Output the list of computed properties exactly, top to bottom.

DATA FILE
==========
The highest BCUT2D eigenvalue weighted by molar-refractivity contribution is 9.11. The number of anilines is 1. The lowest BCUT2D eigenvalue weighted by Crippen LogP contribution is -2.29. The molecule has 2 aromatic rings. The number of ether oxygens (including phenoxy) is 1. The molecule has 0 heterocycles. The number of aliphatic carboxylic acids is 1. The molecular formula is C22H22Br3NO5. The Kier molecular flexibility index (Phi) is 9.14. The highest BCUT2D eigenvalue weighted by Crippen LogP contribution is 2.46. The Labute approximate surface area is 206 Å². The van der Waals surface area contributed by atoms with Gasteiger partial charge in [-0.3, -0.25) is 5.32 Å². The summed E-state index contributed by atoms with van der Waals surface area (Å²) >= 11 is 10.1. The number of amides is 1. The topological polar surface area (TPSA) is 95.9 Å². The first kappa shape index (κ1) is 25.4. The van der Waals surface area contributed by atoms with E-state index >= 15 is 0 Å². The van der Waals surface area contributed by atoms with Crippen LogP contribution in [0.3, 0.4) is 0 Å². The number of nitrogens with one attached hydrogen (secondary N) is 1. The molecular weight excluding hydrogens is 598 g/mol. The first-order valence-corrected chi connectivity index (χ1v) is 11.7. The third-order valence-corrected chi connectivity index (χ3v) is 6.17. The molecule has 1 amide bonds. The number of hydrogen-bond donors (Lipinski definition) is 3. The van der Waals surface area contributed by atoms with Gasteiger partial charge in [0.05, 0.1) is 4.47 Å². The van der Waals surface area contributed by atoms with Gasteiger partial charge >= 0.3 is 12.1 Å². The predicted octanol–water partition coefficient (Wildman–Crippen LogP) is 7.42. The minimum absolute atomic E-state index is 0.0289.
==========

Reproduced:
The highest BCUT2D eigenvalue weighted by molar-refractivity contribution is 9.11. The number of anilines is 1. The lowest BCUT2D eigenvalue weighted by Crippen LogP contribution is -2.29. The molecule has 2 aromatic rings. The number of ether oxygens (including phenoxy) is 1. The molecule has 0 heterocycles. The number of aliphatic carboxylic acids is 1. The molecular formula is C22H22Br3NO5. The Kier molecular flexibility index (Phi) is 9.14. The highest BCUT2D eigenvalue weighted by Crippen LogP contribution is 2.46. The Labute approximate surface area is 206 Å². The van der Waals surface area contributed by atoms with Gasteiger partial charge in [-0.3, -0.25) is 5.32 Å². The summed E-state index contributed by atoms with van der Waals surface area (Å²) >= 11 is 10.1. The number of amides is 1. The topological polar surface area (TPSA) is 95.9 Å². The first kappa shape index (κ1) is 25.4. The van der Waals surface area contributed by atoms with E-state index >= 15 is 0 Å². The van der Waals surface area contributed by atoms with Crippen LogP contribution in [0.3, 0.4) is 0 Å². The number of nitrogens with one attached hydrogen (secondary N) is 1. The molecular weight excluding hydrogens is 598 g/mol. The first-order valence-corrected chi connectivity index (χ1v) is 11.7. The third-order valence-corrected chi connectivity index (χ3v) is 6.17. The molecule has 1 amide bonds. The number of hydrogen-bond donors (Lipinski definition) is 3. The van der Waals surface area contributed by atoms with Gasteiger partial charge in [0.05, 0.1) is 4.47 Å². The van der Waals surface area contributed by atoms with Gasteiger partial charge >= 0.3 is 12.1 Å². The predicted octanol–water partition coefficient (Wildman–Crippen LogP) is 7.42. The minimum absolute atomic E-state index is 0.0289.